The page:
To gain greater insight into the impact of such third-party litigation financing, an effort, backed by the U.S. Chamber of Commerce and its Institute for Legal Reform, has called on courts throughout the country to create or strengthen rules requiring all litigants using financing to support their cases to disclose their funding sources to the courts. The Cook County Record is owned by the U.S. Chamber Institute for Legal Reform.
In California, for instance, the federal district court based in San Francisco may soon amend its rules to specifically require disclosure of such outside financing, as financiers are believed to be backing a growing number of lawsuits there.
In most other courts, however, such financing arrangements generally remain out of sight, unless pushed forward by a judge’s order or pulled into court amid a dispute among lawyers or litigants.
In Cook County court, for instance, a legal tiff erupted recently among attorneys vying to represent a Bensenville businessman who is suing a New Jersey-based maker of supermarket product displays, as well as Campbell’s Soup Company and retailers Meijer and Kroger, in Chicago federal court for allegedly infringing on the Chicago area business’ purportedly patented design for supermarket canned soup dispensers.
In the Cook County case, attorney Joel Brodsky sued Chicago intellectual property law firm Niro McAndrews LLC for allegedly conspiring to cut him out of the case, after he had brought them in to lend assistance with the lawsuit.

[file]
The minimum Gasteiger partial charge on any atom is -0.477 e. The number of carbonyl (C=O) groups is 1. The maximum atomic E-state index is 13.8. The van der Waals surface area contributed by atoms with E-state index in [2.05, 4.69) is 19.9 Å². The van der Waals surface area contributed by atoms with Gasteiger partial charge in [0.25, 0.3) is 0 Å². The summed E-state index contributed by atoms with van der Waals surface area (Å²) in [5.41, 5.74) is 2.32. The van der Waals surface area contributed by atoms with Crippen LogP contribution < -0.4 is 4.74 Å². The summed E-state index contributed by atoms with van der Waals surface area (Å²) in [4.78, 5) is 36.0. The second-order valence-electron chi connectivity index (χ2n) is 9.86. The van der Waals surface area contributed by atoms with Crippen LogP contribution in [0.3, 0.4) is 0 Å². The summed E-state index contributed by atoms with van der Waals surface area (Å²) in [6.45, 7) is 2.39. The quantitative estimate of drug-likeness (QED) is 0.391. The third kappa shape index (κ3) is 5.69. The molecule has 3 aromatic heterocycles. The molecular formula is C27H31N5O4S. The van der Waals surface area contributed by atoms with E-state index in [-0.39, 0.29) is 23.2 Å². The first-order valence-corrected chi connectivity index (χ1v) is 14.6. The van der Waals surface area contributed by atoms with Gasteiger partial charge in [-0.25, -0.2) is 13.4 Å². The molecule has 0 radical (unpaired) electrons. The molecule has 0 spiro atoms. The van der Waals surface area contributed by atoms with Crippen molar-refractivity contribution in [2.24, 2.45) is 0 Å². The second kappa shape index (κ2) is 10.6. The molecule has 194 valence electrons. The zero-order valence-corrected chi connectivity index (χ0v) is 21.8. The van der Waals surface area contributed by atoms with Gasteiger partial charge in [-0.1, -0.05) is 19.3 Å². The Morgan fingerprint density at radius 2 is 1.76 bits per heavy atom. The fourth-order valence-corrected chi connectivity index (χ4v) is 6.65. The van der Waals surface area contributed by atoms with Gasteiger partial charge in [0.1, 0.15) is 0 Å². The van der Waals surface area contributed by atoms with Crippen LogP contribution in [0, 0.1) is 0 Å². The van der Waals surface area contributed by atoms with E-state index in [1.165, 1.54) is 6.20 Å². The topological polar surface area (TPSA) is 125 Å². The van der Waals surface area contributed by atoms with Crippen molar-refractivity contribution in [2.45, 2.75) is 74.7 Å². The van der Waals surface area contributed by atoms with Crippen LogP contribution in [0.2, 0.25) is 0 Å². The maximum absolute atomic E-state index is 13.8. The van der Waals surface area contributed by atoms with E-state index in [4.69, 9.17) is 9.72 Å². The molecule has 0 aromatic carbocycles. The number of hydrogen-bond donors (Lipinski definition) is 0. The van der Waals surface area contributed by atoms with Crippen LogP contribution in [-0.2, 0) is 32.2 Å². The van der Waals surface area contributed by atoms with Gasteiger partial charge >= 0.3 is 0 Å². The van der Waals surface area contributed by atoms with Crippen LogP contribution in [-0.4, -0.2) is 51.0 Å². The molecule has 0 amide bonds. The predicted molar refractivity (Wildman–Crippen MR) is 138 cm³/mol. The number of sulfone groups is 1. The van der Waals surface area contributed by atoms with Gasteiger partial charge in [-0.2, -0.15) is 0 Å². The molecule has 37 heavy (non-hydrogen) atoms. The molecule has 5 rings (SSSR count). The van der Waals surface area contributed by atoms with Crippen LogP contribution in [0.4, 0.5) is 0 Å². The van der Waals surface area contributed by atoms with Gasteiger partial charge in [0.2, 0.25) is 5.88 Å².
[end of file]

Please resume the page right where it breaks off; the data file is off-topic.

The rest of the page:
In his complaint against Niro McAndrews, Brodsky called attention to a purported litigation financing deal Niro McAndrews had landed from Gerchen Keller. Under the alleged terms of that purported contract, Gerchen Keller would have been guaranteed a 350 percent return on its loan, plus 3 percent of any judgment awarded to the patent plaintiff. The lawsuit did not specify how much Gerchen Keller may have loaned under the deal.
In the wake of the announcement, representatives of Gerchen and Burford have each said they anticipate the merger will enhance their ability to fund new litigation, particularly enabling them to prepare for what they believe could be a surge in corporations and others with large resources willing to bring more lawsuits if they believe the financiers will shoulder more of litigation’s inherent financial risk.
In their release, GKC and Burford noted the merger will enable them to further diversify their litigation portfolios and perhaps reach into new markets, as their now combined resources “are expected to provide expanded geographic coverage in the US and globally, resulting in increased capital deployment for both public and private investors.”
Mark Behrens, partner with the firm of Shook Hardy & Bacon, in Washington, D.C., who has studied and written about the growth of third party litigation financing, said "only time will tell" what the impact of the merger deal will be on courts and litigation in the U.S.
"A bigger combined organization may give the companies a larger global footprint to pursue cases, generate economies of scale that free up resources to finance more cases, and allow higher risk / higher return cases to be pursued because the risk of a loss can be spread across a broader portfolio of cases," Behrens said.